Those parts of Hungary which had been desolated by war, especially the Zips and Transylvania, were colonized by Saxons, invited into the land by Duke Bélus, who accorded them all sorts of freedoms and privileges, that they might the more easily be induced to forget their own country. These colonists were called indiscriminately 'Saxons,' but in reality, many of them are said to have come originally from Flanders, whence they had been driven by the inundations of the sea. However, they had come immediately from Saxony, and Saxons they continue to be called to this day, though there are many differences observable in the language and manners of those dwelling in the Zips, and those in Transylvania.

The Wallacks, inhabiting the districts colonized by the Saxons, were made subject to them; and without the consent of the new-comers no Magyar or foreigner might settle in their territory. They brought with them from Germany their own manners, customs, and laws, and are even now a most singular example of colonists who have retained their national peculiarities for centuries. They took part with the Magyars and Szeklers in the Diet, paid a fixed yearly tribute to the government, and contributed a certain number of men to the army; but they were subject to none but the king or his appointed deputy, and chose their own priests and magistrates. These privileges belonged chiefly to the Saxons of Transylvania, who felt the benefit of them in later years, when, while religious persecution raged in other parts of Hungary, they enjoyed the full and undisturbed exercise of their religion.

When the young King was eleven or twelve years old, he was betrothed to the Russian Princess Euphrosyne, whose pretty name we should hardly recognize under its Magyar equivalent of Fruzsinka. She came at once to Hungary to be brought up with her future husband, whose little sister, Adelheid, was at the same time sent away to the court of the Emperor Konrad, to be brought up with his son Heinrich, her betrothed. The betrothals of ancient days seem to have had little or no influence on the relations between the countries severally represented by the future bride and bridegroom; for, even when he received Adelheid at his court, Konrad had also a kind word of encouragement for Borics ; and though he was disturbed by the rising excitement in Italy caused by the preaching of Arnold of Brescia, the Emperor found leisure to assist this most unfortunate of adventurers in an attack upon Hungary, which resulted indeed in the capture of Presburg, but was speedily avenged, in a great battle at Leerfelde, in which the Germans were defeated. The year following was distinguished by a new Crusade, preached by St. Bernard of Clairvaulx, which brought through Hungary Friedrich of Suabia (afterwards Barbarossa), Otto of Freisingen, (the son of the Duke of Austria, and a great chronicler of the period,) and Louis VII. of France. In the train of this latter came a less welcome visitor, who was for ever appearing where he was least expected and least wanted. This was no other than Borics, who, finding himself recognized, and fearing to be imprisoned, fled by night to Constantinople, where he was kindly received by Manuel Comnenus, who gave him a Grecian princess for his wife, thinking he might be a useful instrument wherewith to harass Hungary.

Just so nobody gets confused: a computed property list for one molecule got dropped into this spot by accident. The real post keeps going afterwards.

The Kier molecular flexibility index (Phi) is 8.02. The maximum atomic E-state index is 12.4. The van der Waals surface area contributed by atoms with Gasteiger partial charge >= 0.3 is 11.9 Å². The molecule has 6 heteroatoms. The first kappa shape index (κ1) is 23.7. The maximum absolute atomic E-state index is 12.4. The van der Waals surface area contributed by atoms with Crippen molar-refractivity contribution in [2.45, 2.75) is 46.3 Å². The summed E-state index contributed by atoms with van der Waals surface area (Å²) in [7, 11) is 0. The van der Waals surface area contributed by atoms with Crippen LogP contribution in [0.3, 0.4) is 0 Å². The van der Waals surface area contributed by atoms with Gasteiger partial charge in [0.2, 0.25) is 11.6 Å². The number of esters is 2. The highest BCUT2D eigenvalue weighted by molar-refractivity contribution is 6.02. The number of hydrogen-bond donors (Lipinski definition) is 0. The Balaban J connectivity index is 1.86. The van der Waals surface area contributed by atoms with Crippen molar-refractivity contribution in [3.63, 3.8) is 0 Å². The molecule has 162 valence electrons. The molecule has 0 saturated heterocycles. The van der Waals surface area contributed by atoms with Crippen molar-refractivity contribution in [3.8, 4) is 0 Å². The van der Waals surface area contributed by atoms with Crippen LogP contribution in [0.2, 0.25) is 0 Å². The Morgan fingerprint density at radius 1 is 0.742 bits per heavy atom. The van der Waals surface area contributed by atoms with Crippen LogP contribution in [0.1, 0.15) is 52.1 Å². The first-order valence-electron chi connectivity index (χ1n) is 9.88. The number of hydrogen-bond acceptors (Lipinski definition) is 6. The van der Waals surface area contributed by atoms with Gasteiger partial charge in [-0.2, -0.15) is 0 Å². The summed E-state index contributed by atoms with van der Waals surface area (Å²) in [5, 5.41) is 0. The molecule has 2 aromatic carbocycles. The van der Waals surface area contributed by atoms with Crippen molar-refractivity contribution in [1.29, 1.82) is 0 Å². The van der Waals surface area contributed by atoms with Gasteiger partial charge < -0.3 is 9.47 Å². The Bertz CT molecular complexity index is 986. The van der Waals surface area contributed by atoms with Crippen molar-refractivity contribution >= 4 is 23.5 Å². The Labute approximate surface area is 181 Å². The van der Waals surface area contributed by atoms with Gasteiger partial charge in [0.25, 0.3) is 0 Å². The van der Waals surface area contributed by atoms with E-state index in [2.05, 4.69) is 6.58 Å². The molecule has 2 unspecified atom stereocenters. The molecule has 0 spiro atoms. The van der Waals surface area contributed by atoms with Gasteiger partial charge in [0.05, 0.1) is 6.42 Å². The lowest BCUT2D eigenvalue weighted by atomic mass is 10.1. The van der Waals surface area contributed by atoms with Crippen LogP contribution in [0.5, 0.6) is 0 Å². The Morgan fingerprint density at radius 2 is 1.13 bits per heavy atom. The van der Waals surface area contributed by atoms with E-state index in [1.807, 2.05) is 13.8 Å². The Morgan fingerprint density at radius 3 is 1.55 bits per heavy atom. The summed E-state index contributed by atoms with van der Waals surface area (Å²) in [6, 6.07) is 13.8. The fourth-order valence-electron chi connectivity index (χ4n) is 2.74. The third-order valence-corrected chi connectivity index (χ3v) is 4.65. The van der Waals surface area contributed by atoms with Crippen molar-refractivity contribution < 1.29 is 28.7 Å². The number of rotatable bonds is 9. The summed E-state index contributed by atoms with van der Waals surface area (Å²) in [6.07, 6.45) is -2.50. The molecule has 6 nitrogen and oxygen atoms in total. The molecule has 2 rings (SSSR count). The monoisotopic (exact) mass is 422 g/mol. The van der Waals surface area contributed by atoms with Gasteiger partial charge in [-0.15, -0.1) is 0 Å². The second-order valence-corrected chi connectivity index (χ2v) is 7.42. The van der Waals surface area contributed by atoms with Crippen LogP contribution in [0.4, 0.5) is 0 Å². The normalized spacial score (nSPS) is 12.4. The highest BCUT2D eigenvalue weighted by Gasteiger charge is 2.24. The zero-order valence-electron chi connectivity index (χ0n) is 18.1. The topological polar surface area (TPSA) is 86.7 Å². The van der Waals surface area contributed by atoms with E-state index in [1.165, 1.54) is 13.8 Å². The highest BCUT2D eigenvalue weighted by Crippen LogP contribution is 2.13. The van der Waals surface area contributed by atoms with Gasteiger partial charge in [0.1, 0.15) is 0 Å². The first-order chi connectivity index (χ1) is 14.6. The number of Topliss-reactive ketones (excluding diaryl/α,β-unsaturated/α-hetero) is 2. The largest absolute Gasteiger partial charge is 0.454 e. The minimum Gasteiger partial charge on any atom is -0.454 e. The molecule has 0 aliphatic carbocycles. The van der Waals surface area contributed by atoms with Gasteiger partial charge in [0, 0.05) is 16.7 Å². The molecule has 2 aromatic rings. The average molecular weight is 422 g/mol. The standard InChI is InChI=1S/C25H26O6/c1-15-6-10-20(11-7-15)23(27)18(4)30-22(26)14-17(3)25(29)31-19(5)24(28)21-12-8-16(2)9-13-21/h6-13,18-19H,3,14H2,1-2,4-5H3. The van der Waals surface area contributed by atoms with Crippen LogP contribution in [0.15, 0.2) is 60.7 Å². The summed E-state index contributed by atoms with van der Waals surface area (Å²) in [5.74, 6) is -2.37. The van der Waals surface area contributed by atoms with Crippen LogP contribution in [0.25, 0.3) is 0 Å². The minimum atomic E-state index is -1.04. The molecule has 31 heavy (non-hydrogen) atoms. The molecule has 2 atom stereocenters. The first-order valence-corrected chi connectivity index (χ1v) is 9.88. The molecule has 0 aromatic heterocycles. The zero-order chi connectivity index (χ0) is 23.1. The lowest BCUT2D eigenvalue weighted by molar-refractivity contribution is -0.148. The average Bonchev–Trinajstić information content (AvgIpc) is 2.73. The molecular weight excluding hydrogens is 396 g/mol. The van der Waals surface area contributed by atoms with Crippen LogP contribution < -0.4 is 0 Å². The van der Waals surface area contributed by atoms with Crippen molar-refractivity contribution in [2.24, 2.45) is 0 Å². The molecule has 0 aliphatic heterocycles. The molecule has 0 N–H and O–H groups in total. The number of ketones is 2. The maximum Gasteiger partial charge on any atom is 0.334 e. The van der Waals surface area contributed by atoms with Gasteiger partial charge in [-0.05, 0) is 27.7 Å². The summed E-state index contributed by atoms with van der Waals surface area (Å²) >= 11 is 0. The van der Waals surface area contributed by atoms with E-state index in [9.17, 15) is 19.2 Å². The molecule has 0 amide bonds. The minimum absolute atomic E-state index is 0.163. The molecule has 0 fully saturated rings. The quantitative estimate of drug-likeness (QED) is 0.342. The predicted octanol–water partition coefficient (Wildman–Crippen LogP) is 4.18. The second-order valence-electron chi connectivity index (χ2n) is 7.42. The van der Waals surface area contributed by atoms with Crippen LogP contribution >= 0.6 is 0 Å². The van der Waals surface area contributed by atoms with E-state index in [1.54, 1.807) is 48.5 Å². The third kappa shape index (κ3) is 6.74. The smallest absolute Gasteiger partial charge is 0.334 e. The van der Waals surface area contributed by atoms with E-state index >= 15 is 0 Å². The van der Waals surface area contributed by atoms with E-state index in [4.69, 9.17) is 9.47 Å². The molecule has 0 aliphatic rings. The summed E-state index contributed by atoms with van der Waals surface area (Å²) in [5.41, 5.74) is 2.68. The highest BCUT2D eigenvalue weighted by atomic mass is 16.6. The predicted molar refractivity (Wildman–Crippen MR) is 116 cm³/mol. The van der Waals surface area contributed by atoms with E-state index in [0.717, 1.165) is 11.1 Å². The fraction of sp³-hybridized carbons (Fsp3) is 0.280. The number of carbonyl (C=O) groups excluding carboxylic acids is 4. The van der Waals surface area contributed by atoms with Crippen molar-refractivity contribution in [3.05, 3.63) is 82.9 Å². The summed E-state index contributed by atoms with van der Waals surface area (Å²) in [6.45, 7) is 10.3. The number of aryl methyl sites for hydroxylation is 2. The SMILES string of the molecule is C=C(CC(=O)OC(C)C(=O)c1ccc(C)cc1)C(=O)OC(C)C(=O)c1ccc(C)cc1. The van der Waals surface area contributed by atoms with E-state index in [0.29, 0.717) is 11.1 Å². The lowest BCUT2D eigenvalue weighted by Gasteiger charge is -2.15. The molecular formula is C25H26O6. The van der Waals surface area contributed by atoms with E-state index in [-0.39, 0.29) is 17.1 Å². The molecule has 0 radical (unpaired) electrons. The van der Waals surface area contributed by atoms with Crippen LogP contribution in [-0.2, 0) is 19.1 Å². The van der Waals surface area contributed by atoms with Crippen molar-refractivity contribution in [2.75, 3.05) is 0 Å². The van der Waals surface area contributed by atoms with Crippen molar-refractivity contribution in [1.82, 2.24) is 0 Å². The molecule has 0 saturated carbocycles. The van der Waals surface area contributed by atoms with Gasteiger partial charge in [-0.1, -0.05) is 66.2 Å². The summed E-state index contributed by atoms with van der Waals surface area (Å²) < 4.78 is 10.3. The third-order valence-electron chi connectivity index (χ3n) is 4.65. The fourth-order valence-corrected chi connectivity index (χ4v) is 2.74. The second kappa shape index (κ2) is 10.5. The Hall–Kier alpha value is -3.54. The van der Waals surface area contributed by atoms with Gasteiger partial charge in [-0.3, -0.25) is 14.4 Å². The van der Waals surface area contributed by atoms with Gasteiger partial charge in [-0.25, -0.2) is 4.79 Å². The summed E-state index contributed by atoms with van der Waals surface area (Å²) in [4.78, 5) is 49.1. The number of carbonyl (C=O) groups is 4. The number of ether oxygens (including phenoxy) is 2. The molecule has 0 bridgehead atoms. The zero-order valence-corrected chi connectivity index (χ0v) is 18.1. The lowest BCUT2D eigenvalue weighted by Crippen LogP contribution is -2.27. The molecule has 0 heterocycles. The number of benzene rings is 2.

Meanwhile, Hungary had become much attached to her youthful King and Queen ; so much so indeed, that when Fruzsinka's brother was driven from Kiew by Dolgoruki, the powerful founder of Moscow, the nation determined to risk a Russian war to re-establish him in his capital and dry the Queen's tears. This might seem a motive scarcely strong enough to justify a foreign war; but Hungary remembered the time when Magyar blood and valour had before assisted in replacing the rulers of Russia on their several thrones, and the young King was burning with eagerness to lead the army to the assistance of his brotherin-law. Magyars and Circassians fought successfully beneath one banner; and Dolgoruki, after suffering several defeats, found himself obliged to surrender the town of Grodez and make peace. But no sooner